Examples of web streaming have become rather predictable and yawn-worthy. It’s always some variation of streaming real-time stock market data, news and status updates from the cloud to your browser, tablet or phone – classic filtered fan-out data distribution. Sure, there are a few upstream bits like the character inputs used for real-time keyword search completion, or chat applications, but the upstream data is a trickle compared to the fire hose coming downstream. However this model is beginning to flip directions and applications are more frequently streaming large volumes of upstream data with a downstream trickle.
Consider how most Big Data is being collected at the server side today. Click streams, log data, activity streams, search queries – they are all pouring into Kafka, Scribe, or Flume and ending up in a variety of big data repositories. As users increasingly run thicker smartphone, tablet or desktop apps the view from the web server becomes less and less complete.… Read the rest
After all, we’re talking about connecting over the public internet, where the best you can hope for is about 20-30 milliseconds round trip time just for the network. So who cares if the infrastructure distributing data to the RIAs adds a handful of milliseconds? That’s a small percentage of total latency right?
RIAs Not Just for the Public Internet
RIAs may have been created with the public internet in mind, but they’re so feature rich that companies are now using them as a single application/interface for people connecting over all kinds of other networks including:
- leased lines (between offices)
- wifi (think iPad on the trading floor)
Suddenly that RIA infrastructure latency that seemed like noise in context of an internet round trip time is significant on a much faster network.… Read the rest
It seems like forever ago that Pointcast introduced us to the first incarnation of so-called “push” technology. But aside from stock prices through online brokerages, the real-time streaming of content didn’t really take off until very recently. Even today, many people still refresh their browser to see if they’ve been outbid on eBay and reload the sports scores on their smartphone to see if their team held on for the win.
There are three key factors driving recent, rapid increases in the production and consumption of real-time data:
- Changes in technology – For years, developers have worked around the limitations of browsers and HTML by building thick clients or using COMET to clumsily force data changes into browser applications. The emerging HTML5 standard (with the backing of Google, Apple and Microsoft) will make real-time data a first class citizen over the internet. At the same time, turnkey infrastructure that integrates back end systems all the way through to browsers and mobile devices is simplifying development and deployment of these applications.
Most internet streaming architectures consist of two very different technologies glued together at the DMZ. Inside the organization you’ll find integration-centric technology (i.e. messaging middleware) that efficiently shuttles data between internal systems. Outside the firewall, presentation-centric technology takes care of getting data in front of users via web or mobile applications.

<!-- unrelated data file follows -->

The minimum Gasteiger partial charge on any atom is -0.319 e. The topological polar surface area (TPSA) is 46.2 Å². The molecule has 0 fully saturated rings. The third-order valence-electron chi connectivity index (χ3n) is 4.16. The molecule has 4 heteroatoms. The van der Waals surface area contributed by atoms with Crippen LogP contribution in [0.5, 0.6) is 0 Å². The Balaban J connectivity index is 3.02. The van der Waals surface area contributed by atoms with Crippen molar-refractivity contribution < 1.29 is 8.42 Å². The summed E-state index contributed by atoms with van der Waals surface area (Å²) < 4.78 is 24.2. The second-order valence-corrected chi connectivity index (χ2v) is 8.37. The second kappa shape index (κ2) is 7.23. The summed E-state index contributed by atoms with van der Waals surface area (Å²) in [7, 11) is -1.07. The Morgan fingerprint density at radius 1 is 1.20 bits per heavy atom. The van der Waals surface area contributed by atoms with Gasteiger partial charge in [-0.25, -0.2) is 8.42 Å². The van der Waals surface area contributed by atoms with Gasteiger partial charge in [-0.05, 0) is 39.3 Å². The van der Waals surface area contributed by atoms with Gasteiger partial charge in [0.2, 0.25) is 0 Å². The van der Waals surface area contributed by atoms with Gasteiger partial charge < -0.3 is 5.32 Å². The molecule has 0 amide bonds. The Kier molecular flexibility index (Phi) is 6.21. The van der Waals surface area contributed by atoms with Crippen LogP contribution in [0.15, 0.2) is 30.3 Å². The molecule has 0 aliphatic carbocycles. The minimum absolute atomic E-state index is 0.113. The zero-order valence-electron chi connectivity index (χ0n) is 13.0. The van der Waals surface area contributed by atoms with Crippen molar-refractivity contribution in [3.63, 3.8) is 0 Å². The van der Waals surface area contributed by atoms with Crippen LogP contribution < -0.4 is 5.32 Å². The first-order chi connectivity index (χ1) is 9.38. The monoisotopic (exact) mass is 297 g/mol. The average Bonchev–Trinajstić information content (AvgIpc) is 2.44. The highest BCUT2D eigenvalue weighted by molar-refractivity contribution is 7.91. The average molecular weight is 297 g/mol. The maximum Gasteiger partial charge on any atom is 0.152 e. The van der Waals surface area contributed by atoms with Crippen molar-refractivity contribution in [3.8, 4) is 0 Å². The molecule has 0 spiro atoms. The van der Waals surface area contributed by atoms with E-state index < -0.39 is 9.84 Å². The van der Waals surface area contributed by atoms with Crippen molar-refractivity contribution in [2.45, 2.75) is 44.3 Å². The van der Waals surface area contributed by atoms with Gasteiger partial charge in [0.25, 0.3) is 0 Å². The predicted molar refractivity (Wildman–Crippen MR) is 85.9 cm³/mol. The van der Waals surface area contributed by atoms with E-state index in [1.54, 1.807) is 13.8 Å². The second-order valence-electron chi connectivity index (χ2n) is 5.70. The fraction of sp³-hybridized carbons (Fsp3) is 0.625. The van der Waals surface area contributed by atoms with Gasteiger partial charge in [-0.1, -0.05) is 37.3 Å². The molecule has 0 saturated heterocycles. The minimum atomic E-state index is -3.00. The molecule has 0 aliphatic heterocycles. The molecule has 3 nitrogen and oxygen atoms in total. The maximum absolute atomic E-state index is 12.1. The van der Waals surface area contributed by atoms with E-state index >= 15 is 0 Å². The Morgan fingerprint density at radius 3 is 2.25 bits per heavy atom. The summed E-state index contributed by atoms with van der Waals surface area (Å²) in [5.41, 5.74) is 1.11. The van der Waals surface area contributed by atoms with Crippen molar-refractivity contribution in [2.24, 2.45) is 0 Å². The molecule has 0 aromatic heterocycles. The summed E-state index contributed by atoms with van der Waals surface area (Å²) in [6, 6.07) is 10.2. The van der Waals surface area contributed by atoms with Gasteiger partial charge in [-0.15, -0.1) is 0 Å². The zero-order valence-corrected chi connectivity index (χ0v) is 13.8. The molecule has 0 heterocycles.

In between is a gateway that has to understand both environments – corporate messaging semantics on one side, web and mobile application semantics on the other. Each part of this chain—internal message bus, gateway, and web streaming infrastructure—needs to be independently managed, monitored and scaled so none of the components become the weakest link, under normal or peak conditions.
With enough determination this approach can work, but it’s kind of like building your own car—it’s expensive, time-consuming, and you better keep a toolbox in the trunk, because it will break down and you’re the only one who’ll be able to troubleshoot and fix it.… Read the rest
On Wednesday, lab49‘s CTO Matt Davey presented a case study entitled Optimizing High-Performance Trading Solutions: An Engineering Perspective to an SRO audience of over 100 people at the Waters North American Trading Architecture Summit. Lab 49 is a leading technology consulting firm with a track record of innovation in delivering cutting edge solutions to many of the big investment banks, hedge funds and other capital markets firms.
During the session, Matt demonstrated an innovative ETF arbitrage system and a new Single Dealer Platform (SDP) solution that Lab 49 has developed using Solace’s recently announced web messaging infrastructure. In each case, the combination of RIA applications, integration with data sources and high-volume, low latency distribution between the two are the key’s to the system’s architecture.
Matt’s presentation was one of the best attended at the event, and underscored the rabid interest in capital markets for distribution of real time information to RIAs.… Read the rest
We are very pleased to announce a new capability in the Solace product lineup. For many years now, we have dedicated our company to reshaping how messaging enables distributed computing for enterprise applications. Today, we announced that we’re taking our technology beyond the boundaries of the corporate network and into the wild world of the internet.
We’re not the first kids on the block to take on streaming real-time data to rich internet applications (RIAs), but we believe we’ve done it the best. And not by a little bit, but by a country mile. The problem of filtering and fanning out data to lots and lots of users is a tailor fit for the technology we’ve built over the past 8 years. We’ve already solved this problem for intranets and WANs, and by adding internet protocols, and some security and management to account for the internet part of the equation, we bring a new level of performance, simplicity and reliability never before seen in this market.… Read the rest